No Stone Unturned

As many of you will be aware, I’m in harrassment mode. Right now I can be relied upon to find a connection between just about anyone I know and giftedness, and to ask whether they have opinions on giftedness which they might be persuaded to express in a blog. I’m leaving no stone unturned. The reasons are Gifted Awareness Week and the blog tour, but you probably knew that already. The process of encouraging people to write whatever they really think is refreshingly different from being the person whose opinion is called for, which is often my role. Most responses have been fascinating, as many people have simultaneously realised that they want to know more, and also that they already have something to say.

I’ve sought out people I admire for one reason or another, including a couple of teachers I’ve admired who once taught me. Teachers who showed particular aptitude in challenging me and fascinating me, back when I was a gifted kid myself. Artist teachers who knew their material and knew their craft.  And one of them said no! What’s more I’m highly suspicious that the other one is going to. What’s that about?

It seems to be about another way of doing gifted education well. What’s coming through is a “leave no stone unturned” attitude to potential. These guys lived their teaching lives to see the lights come on, in any learner’s eyes, whether a student who struggled finally joyfully comprehending the basics a few years later than others (yes, joyfully in these guys classes, I saw it happen!), or a student who soared academically seeing fresh possibilities and exploring questions a few years ahead of his or her time. These teachers differentiated before it was a buzz-word, and they made it look as natural as breathing. We don’t often notice ourselves breathing, and they didn’t explicitly notice that they “got” gifted education. One of these men even considers that it would be a whole new field for him!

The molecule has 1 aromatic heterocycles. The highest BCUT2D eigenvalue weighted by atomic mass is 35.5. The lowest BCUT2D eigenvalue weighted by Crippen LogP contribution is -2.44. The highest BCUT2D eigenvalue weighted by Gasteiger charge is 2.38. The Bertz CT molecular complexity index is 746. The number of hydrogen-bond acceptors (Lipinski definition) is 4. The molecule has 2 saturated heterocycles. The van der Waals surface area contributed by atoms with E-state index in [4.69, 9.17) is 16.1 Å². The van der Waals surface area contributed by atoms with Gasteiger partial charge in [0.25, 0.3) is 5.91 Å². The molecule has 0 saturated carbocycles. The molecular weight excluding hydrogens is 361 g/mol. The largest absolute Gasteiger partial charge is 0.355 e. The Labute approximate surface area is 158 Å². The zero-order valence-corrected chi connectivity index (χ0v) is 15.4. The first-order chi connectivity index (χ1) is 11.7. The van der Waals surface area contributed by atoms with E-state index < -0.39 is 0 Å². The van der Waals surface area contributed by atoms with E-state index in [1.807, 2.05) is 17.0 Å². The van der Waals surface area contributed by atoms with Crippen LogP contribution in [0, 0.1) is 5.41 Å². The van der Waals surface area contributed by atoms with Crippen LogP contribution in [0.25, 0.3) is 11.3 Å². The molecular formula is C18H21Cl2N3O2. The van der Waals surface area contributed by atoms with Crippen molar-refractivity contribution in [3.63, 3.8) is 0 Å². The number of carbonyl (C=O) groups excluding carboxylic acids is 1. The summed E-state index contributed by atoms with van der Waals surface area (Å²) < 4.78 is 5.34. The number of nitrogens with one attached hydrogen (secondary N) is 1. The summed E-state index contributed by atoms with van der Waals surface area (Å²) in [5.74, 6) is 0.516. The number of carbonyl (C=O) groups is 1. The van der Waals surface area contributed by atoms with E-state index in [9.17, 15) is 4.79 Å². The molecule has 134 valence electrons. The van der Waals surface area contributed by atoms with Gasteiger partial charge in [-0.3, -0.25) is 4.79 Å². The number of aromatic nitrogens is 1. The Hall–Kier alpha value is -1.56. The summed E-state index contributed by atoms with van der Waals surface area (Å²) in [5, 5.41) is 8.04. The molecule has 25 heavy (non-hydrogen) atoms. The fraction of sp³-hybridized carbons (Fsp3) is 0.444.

If all teachers were like this, we would have little or no need for gifted education – the need of gifted children to spend time with like-minded individuals would be the main impetus. They are gifted teachers, and like gifted kids, you’ll find some in every community. As with gifted kids, an awful lot of people know who the gifted teachers are without applying any kind of assessment. As with gifted kids, it simply doesn’t work if you expect all the other teachers to be like the gifted ones. They’re not. But as with gifted kids, let’s celebrate the ones we find. No system identifies every gifted child, but teachers like these men have what it takes to challenge every gifted child, because they leave no stone unturned. They challenge them all. I’m thankful that they taught me.

Photo by Flickr member “Tingy“.


About Mary St George

I teach in gifted education, both online and face-to-face.
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